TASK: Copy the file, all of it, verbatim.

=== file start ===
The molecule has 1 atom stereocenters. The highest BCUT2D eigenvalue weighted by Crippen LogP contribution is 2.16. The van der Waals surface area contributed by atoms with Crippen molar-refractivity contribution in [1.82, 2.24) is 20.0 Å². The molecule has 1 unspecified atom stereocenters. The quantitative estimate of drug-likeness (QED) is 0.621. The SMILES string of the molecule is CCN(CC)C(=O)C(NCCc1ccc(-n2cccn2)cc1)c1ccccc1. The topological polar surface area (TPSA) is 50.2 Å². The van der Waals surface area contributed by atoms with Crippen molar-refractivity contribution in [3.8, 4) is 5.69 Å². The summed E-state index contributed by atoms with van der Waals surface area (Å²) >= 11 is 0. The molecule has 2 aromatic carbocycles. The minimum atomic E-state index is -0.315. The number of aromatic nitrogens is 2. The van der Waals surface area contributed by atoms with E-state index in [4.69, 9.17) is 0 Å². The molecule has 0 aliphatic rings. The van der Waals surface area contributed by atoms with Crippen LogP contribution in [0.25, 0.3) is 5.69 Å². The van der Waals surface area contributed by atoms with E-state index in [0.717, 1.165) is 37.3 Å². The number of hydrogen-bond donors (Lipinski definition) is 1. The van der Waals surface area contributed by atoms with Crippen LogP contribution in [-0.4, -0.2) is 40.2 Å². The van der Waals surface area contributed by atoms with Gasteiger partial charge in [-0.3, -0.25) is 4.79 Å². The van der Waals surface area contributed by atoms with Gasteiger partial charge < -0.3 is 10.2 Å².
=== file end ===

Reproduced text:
The molecule has 1 atom stereocenters. The highest BCUT2D eigenvalue weighted by Crippen LogP contribution is 2.16. The van der Waals surface area contributed by atoms with Crippen molar-refractivity contribution in [1.82, 2.24) is 20.0 Å². The molecule has 1 unspecified atom stereocenters. The quantitative estimate of drug-likeness (QED) is 0.621. The SMILES string of the molecule is CCN(CC)C(=O)C(NCCc1ccc(-n2cccn2)cc1)c1ccccc1. The topological polar surface area (TPSA) is 50.2 Å². The van der Waals surface area contributed by atoms with Crippen molar-refractivity contribution in [3.8, 4) is 5.69 Å². The summed E-state index contributed by atoms with van der Waals surface area (Å²) >= 11 is 0. The molecule has 2 aromatic carbocycles. The minimum atomic E-state index is -0.315. The number of aromatic nitrogens is 2. The van der Waals surface area contributed by atoms with E-state index in [4.69, 9.17) is 0 Å². The molecule has 0 aliphatic rings. The van der Waals surface area contributed by atoms with Crippen LogP contribution in [0.25, 0.3) is 5.69 Å². The van der Waals surface area contributed by atoms with E-state index in [0.717, 1.165) is 37.3 Å². The number of hydrogen-bond donors (Lipinski definition) is 1. The van der Waals surface area contributed by atoms with Crippen LogP contribution in [-0.4, -0.2) is 40.2 Å². The van der Waals surface area contributed by atoms with Gasteiger partial charge in [-0.3, -0.25) is 4.79 Å². The van der Waals surface area contributed by atoms with Gasteiger partial charge < -0.3 is 10.2 Å².